Soup Tureen with lid and platter (Saxon?)


Compagnie des Indes ( Chinese , 1719 - 1794 )

18th century
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General Description

Since porcelain could be made and decorated cheaper in China than in Europe, models were sent to China to be copied. This shell-handled tureen was probably copied from a Meissen porcelain prototype which, in turn, relies on an earlier European silver form. The enamel harbor scenes with black and iron-red cartouches are similar to those found on European porcelain. The grisaille landscapes and rose bird-and-flowering-branch scenes within gold cartouches on the rim are stock Chinese designs from the decorator's repertoire. The gold spearhead borders were used extensively during the thirty years between 1740-70 and are probably a simplified version of European Baroque lambrequins developed by Canton decorators for China trade porcelain. They were re-adapted by European decorators for use on European porcelain.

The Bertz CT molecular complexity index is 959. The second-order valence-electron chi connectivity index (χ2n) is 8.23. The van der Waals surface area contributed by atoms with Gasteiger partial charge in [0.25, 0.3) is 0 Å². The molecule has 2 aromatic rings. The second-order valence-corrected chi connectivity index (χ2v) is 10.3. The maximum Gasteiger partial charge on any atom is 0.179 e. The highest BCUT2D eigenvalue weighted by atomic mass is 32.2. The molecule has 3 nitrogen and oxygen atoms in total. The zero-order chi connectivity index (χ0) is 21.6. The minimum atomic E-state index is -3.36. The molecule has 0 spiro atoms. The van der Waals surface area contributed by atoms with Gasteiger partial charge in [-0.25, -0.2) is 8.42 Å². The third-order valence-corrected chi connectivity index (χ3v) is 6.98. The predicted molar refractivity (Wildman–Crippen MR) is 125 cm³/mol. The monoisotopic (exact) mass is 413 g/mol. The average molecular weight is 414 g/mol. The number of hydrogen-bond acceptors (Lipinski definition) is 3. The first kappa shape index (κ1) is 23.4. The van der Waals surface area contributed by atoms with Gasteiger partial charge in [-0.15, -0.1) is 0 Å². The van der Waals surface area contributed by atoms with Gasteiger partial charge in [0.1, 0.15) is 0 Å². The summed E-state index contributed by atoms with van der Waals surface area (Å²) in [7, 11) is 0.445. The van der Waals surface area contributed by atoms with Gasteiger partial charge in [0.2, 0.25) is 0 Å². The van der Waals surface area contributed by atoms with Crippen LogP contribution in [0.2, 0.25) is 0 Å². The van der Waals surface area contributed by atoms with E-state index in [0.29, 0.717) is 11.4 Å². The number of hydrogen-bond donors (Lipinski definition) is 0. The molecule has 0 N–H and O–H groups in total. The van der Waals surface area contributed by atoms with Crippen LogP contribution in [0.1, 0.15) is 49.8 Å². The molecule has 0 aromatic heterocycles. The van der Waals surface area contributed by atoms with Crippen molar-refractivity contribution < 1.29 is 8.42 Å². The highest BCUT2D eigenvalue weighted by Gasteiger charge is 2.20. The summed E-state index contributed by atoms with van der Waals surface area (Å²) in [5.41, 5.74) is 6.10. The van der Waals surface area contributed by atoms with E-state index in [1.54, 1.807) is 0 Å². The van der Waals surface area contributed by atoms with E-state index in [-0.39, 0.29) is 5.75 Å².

Adapted from

  • Dallas Museum of Art, The Wendy and Emery Reves Collection (Dallas, Texas: Dallas Museum of Art, 1985), 201.

  • Label text, Reves Galleries, Porcelain Gallery, 2018

Web Resources

The Metropolitan Museum of Art
Read more about Chinese Export Porcelain